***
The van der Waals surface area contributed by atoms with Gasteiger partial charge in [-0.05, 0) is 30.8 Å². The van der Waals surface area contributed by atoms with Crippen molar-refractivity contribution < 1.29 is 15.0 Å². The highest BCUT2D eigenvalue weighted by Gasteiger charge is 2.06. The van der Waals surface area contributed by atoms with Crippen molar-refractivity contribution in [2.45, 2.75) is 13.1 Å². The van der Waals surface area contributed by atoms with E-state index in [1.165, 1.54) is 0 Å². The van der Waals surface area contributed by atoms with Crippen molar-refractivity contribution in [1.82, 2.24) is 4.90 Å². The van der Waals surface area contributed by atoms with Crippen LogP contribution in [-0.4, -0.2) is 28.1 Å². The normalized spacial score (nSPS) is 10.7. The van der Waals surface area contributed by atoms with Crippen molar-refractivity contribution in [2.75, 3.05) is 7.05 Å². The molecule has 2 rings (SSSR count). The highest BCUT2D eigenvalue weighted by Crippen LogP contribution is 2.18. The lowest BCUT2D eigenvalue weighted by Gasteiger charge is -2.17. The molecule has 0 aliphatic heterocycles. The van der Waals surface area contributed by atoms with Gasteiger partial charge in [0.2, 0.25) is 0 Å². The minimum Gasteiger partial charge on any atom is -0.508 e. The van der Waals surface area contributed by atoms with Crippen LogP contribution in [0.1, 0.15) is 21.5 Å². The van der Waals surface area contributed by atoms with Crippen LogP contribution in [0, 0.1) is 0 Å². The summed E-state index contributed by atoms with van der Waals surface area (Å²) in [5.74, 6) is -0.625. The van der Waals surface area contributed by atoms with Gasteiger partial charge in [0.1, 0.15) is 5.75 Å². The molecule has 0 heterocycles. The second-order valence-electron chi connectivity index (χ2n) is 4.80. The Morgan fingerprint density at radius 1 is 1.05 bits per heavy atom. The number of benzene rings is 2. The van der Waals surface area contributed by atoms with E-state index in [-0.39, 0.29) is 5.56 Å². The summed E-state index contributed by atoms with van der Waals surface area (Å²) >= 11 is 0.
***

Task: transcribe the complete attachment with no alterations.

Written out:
The van der Waals surface area contributed by atoms with Gasteiger partial charge in [-0.05, 0) is 30.8 Å². The van der Waals surface area contributed by atoms with Crippen molar-refractivity contribution < 1.29 is 15.0 Å². The highest BCUT2D eigenvalue weighted by Gasteiger charge is 2.06. The van der Waals surface area contributed by atoms with Crippen molar-refractivity contribution in [2.45, 2.75) is 13.1 Å². The van der Waals surface area contributed by atoms with E-state index in [1.165, 1.54) is 0 Å². The van der Waals surface area contributed by atoms with Crippen molar-refractivity contribution in [1.82, 2.24) is 4.90 Å². The van der Waals surface area contributed by atoms with Crippen LogP contribution in [-0.4, -0.2) is 28.1 Å². The normalized spacial score (nSPS) is 10.7. The van der Waals surface area contributed by atoms with Crippen molar-refractivity contribution in [2.75, 3.05) is 7.05 Å². The molecule has 2 rings (SSSR count). The highest BCUT2D eigenvalue weighted by Crippen LogP contribution is 2.18. The lowest BCUT2D eigenvalue weighted by Gasteiger charge is -2.17. The molecule has 0 aliphatic heterocycles. The van der Waals surface area contributed by atoms with Gasteiger partial charge in [0.2, 0.25) is 0 Å². The minimum Gasteiger partial charge on any atom is -0.508 e. The van der Waals surface area contributed by atoms with Crippen LogP contribution in [0.1, 0.15) is 21.5 Å². The van der Waals surface area contributed by atoms with Crippen LogP contribution in [0, 0.1) is 0 Å². The summed E-state index contributed by atoms with van der Waals surface area (Å²) in [5.74, 6) is -0.625. The van der Waals surface area contributed by atoms with Gasteiger partial charge in [0.1, 0.15) is 5.75 Å². The molecule has 0 heterocycles. The second-order valence-electron chi connectivity index (χ2n) is 4.80. The Morgan fingerprint density at radius 1 is 1.05 bits per heavy atom. The number of benzene rings is 2. The van der Waals surface area contributed by atoms with E-state index in [-0.39, 0.29) is 5.56 Å². The summed E-state index contributed by atoms with van der Waals surface area (Å²) >= 11 is 0.